On July 14 with the market at 1269.25, I bought a 1270 calendar for $7.35. I got filled $0.10 off the mark.
Adjustment points were 1258 and 1283. While I felt it was not fun being back to narrower breakevens, last week’s trade with wider breakevens lost!
The market traded sideways for a few days but trading down to 1260 on July 20, I had to roll to 1255. I did not like only getting an additional five points but modeling the 1250 showed significant sag that would make the trade implausible. In retrospect, now with only a 15-point range, this trade itself may have been too narrow and implausible. A slight breeze is all it would have taken to force a second adjustment.
When I looked at the risk graph before market open on Tuesday (July 21), the expiration curve was much lower. That held after the open, too. I think this was more a subjective perception than anything else, though. I had a bad attitude about this trade from the very beginning because of the relatively narrow breakevens. TOS also makes it hard to determine exactly where the red [expiration] curve is at times on the risk graphs because they can vary from moment to moment. In retrospect, I noticed the 10:30 graph looked more pumped up than those earlier in the day. Unfortunately, I feel this negative attitude factored into my trade management.
I’ll conclude discussion of this trade in my next post.Categories: Accountability | Comments (0) | Permalink
Yesterday I reviewed weekly trade #13, which ended up losing money.
I reluctantly consider this trade a failure. With the market never under my control, the one thing I do control is adherence to my trading plan. I am not unique in tweaking my trading plan based on a news announcement. If this constitutes the majority of traders then I want to be different. I have no reason to think anybody is any better off because they listen to news. I think it’s just a matter of luck when such positions work out profitably.
I’m here to be serious and disciplined. I need to work harder at sticking to the plan.
I strayed from my plan by taking off risk earlier than usual. That doesn’t seem like such a horrible thing on the surface. I still left myself a good chance to hit the profit target were the market to move lower but I did leave it as a directional trade. Had I followed the plan, the trade would not have been directional and would have still been vulnerable (perhaps more so) to a big move either way.
Equally important but less frequently understood, I believe, is the fact that risk may come from missing out on potential profits as much as from taking big losses. If this trading plan wins 75% of the time then it may be a worthwhile endeavor despite a poor average win/loss ratio. If I do not adhere to the plan and I realize some periodic losses in place of winners then the overall average return may be much worse or even negative: not a strategy that makes good business sense.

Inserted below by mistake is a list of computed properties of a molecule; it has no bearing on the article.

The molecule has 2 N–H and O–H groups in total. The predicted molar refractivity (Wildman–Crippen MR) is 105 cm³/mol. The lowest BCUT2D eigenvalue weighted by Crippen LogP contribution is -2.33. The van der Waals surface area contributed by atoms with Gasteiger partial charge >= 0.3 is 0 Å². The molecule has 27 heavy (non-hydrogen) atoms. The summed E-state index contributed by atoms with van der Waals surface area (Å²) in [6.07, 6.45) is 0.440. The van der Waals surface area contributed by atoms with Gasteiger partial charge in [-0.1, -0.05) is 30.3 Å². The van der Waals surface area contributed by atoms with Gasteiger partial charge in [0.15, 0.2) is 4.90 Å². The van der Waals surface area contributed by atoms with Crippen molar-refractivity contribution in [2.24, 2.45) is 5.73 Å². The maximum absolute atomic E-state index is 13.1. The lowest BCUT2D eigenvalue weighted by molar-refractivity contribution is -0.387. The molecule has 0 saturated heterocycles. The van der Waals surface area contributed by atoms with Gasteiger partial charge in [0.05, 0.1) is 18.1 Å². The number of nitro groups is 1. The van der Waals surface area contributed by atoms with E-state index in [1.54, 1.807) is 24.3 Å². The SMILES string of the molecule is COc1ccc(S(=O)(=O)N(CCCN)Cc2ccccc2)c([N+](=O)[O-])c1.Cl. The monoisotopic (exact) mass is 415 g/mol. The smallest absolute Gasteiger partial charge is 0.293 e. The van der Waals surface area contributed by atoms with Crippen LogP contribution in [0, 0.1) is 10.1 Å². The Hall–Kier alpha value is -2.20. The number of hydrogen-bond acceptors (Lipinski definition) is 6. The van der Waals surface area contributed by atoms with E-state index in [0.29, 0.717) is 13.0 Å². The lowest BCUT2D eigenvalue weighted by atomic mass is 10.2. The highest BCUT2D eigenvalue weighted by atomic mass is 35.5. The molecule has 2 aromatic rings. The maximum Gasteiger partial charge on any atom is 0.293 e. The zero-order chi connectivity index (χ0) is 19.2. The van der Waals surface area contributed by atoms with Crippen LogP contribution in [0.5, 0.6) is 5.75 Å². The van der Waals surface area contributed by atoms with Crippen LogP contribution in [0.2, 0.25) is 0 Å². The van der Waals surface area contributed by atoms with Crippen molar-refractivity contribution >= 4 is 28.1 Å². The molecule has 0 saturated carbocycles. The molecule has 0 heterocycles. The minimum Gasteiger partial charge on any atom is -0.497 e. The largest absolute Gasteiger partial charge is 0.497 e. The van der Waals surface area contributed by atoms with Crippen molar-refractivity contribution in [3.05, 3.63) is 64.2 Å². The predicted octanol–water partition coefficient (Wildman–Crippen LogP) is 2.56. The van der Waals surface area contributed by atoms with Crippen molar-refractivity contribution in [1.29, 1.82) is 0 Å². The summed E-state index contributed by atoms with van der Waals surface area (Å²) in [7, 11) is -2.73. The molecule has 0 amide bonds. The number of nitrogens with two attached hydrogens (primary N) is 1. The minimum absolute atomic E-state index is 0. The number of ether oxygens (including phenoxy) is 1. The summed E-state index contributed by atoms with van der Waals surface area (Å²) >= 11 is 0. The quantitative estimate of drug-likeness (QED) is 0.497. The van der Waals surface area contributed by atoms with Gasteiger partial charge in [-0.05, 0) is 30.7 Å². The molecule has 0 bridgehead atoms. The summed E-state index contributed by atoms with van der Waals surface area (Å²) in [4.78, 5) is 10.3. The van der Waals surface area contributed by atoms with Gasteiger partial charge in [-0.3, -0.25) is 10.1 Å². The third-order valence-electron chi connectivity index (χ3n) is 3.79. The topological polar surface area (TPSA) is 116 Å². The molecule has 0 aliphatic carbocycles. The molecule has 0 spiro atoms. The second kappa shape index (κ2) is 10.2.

Trade #13 would have lost whether I stuck to the plan or not. Should I stray again in the future, I may not be so fortunate.
One other note: this trade has wide breakevens and a positive horizontal skew at inception. Unlike last week’s trade, however, this one lost.Categories: Option Trading | Comments (0) | Permalink
This trade was placed on July 7 around 11:10 ET for $8.40 with the market around 1230. This is the most expensive calendar I had bought to date. That could be viewed as a sign to keep out of the trade in case elevated IV were to subsequently mean revert. A positive horizontal skew was poised to benefit this trade, though, as was seen with trade #12.
I found myself in a quandary on Friday with the market four points from the upside BE at 1254.
According to plan, on a continued move higher I should have adjusted to a double calendar. With real money on the line and facing the reality that a big upside move could land this trade down $250 or more at Monday’s open, I ended up closing half the trade.
This is why trading is difficult. Given the Greece referendum/vote on their financial crisis, I felt I had to act defensively. I figured if the market pulled back in such a way that I could have taken full profit but then couldn’t because I already closed half the trade at a big loss, I would be frustrated. It almost seemed irresponsible to leave on the entire risk or even to try centering the trade as a double calendar given a “market-related earnings announcement” being due over the weekend.
The market did indeed move higher on Monday and I closed the rest of the position at 9:45 with the market around 1261. This trade lost 16.2% in seven days.Categories: Accountability | Comments (0) | Permalink
On June 30, 2015, I bought a 1250 calendar with the market right around that level. I placed the order $0.05 off the midprice and caved $0.10 over two minutes.
My contingent order to close triggered around 1 PM the very next day with the market at 1251.67. The trade made 10.2%.
This is the first time I have seen such a positive skew on the trade. Simply reverting to a normal horizontal skew would have probably hit the profit target; that may have been precisely what happened.
As testament to the horizontal skew, the breakevens were over 55 points apart at trade inception!Categories: Accountability | Comments (0) | Permalink